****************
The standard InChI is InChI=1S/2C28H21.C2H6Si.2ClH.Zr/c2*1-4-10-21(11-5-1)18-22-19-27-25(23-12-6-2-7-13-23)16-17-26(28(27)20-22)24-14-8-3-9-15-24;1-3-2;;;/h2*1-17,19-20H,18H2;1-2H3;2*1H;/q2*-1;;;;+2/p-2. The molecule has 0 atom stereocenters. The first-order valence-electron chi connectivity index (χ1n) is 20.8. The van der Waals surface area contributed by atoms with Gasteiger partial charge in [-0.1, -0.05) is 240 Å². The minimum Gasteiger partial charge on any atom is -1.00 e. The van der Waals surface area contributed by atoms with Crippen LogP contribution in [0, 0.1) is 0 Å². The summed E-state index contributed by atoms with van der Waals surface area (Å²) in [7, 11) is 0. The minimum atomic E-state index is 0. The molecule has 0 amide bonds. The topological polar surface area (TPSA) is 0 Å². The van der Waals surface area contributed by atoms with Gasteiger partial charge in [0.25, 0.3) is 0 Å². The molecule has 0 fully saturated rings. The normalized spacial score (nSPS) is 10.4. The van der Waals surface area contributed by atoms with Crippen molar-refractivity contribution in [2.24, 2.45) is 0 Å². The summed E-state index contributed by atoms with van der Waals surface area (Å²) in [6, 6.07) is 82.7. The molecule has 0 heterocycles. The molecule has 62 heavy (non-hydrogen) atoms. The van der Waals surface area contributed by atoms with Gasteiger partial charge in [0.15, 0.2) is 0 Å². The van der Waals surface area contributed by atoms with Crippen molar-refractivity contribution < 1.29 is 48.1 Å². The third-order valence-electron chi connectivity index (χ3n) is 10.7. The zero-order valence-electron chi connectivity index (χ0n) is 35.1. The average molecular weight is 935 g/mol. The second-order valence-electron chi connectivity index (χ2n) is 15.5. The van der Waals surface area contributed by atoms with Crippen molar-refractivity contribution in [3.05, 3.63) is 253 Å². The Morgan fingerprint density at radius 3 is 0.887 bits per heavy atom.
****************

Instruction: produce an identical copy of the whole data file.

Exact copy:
The standard InChI is InChI=1S/2C28H21.C2H6Si.2ClH.Zr/c2*1-4-10-21(11-5-1)18-22-19-27-25(23-12-6-2-7-13-23)16-17-26(28(27)20-22)24-14-8-3-9-15-24;1-3-2;;;/h2*1-17,19-20H,18H2;1-2H3;2*1H;/q2*-1;;;;+2/p-2. The molecule has 0 atom stereocenters. The first-order valence-electron chi connectivity index (χ1n) is 20.8. The van der Waals surface area contributed by atoms with Gasteiger partial charge in [-0.1, -0.05) is 240 Å². The minimum Gasteiger partial charge on any atom is -1.00 e. The van der Waals surface area contributed by atoms with Crippen LogP contribution in [0, 0.1) is 0 Å². The summed E-state index contributed by atoms with van der Waals surface area (Å²) in [7, 11) is 0. The minimum atomic E-state index is 0. The molecule has 0 amide bonds. The topological polar surface area (TPSA) is 0 Å². The van der Waals surface area contributed by atoms with Gasteiger partial charge in [0.25, 0.3) is 0 Å². The molecule has 0 fully saturated rings. The normalized spacial score (nSPS) is 10.4. The van der Waals surface area contributed by atoms with Crippen molar-refractivity contribution in [2.24, 2.45) is 0 Å². The summed E-state index contributed by atoms with van der Waals surface area (Å²) in [6, 6.07) is 82.7. The molecule has 0 heterocycles. The molecule has 62 heavy (non-hydrogen) atoms. The van der Waals surface area contributed by atoms with Gasteiger partial charge in [0.15, 0.2) is 0 Å². The van der Waals surface area contributed by atoms with Crippen molar-refractivity contribution < 1.29 is 48.1 Å². The third-order valence-electron chi connectivity index (χ3n) is 10.7. The zero-order valence-electron chi connectivity index (χ0n) is 35.1. The average molecular weight is 935 g/mol. The second-order valence-electron chi connectivity index (χ2n) is 15.5. The van der Waals surface area contributed by atoms with Crippen molar-refractivity contribution in [3.05, 3.63) is 253 Å². The Morgan fingerprint density at radius 3 is 0.887 bits per heavy atom.